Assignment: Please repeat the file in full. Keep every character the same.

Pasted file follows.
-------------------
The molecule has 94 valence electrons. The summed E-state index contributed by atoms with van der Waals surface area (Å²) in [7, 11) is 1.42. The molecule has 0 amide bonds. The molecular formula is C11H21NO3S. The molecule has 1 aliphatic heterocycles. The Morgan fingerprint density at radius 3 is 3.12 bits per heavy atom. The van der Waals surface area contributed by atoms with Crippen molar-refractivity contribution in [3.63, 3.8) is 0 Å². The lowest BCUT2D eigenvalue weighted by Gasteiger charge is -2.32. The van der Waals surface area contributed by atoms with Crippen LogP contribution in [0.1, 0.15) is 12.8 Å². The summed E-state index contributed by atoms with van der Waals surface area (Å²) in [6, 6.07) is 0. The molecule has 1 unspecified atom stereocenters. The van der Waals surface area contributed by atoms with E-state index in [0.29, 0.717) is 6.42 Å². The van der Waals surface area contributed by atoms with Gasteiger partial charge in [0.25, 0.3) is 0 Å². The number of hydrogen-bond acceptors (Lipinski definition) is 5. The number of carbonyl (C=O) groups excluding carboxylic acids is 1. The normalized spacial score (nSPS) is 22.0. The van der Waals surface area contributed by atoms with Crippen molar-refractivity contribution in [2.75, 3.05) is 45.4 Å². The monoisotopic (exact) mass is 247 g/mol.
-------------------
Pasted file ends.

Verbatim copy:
The molecule has 94 valence electrons. The summed E-state index contributed by atoms with van der Waals surface area (Å²) in [7, 11) is 1.42. The molecule has 0 amide bonds. The molecular formula is C11H21NO3S. The molecule has 1 aliphatic heterocycles. The Morgan fingerprint density at radius 3 is 3.12 bits per heavy atom. The van der Waals surface area contributed by atoms with Crippen molar-refractivity contribution in [3.63, 3.8) is 0 Å². The lowest BCUT2D eigenvalue weighted by Gasteiger charge is -2.32. The van der Waals surface area contributed by atoms with Crippen LogP contribution in [0.1, 0.15) is 12.8 Å². The summed E-state index contributed by atoms with van der Waals surface area (Å²) in [6, 6.07) is 0. The molecule has 1 unspecified atom stereocenters. The van der Waals surface area contributed by atoms with E-state index in [0.29, 0.717) is 6.42 Å². The van der Waals surface area contributed by atoms with Gasteiger partial charge in [0.25, 0.3) is 0 Å². The number of hydrogen-bond acceptors (Lipinski definition) is 5. The number of carbonyl (C=O) groups excluding carboxylic acids is 1. The normalized spacial score (nSPS) is 22.0. The van der Waals surface area contributed by atoms with Crippen molar-refractivity contribution in [2.75, 3.05) is 45.4 Å². The monoisotopic (exact) mass is 247 g/mol.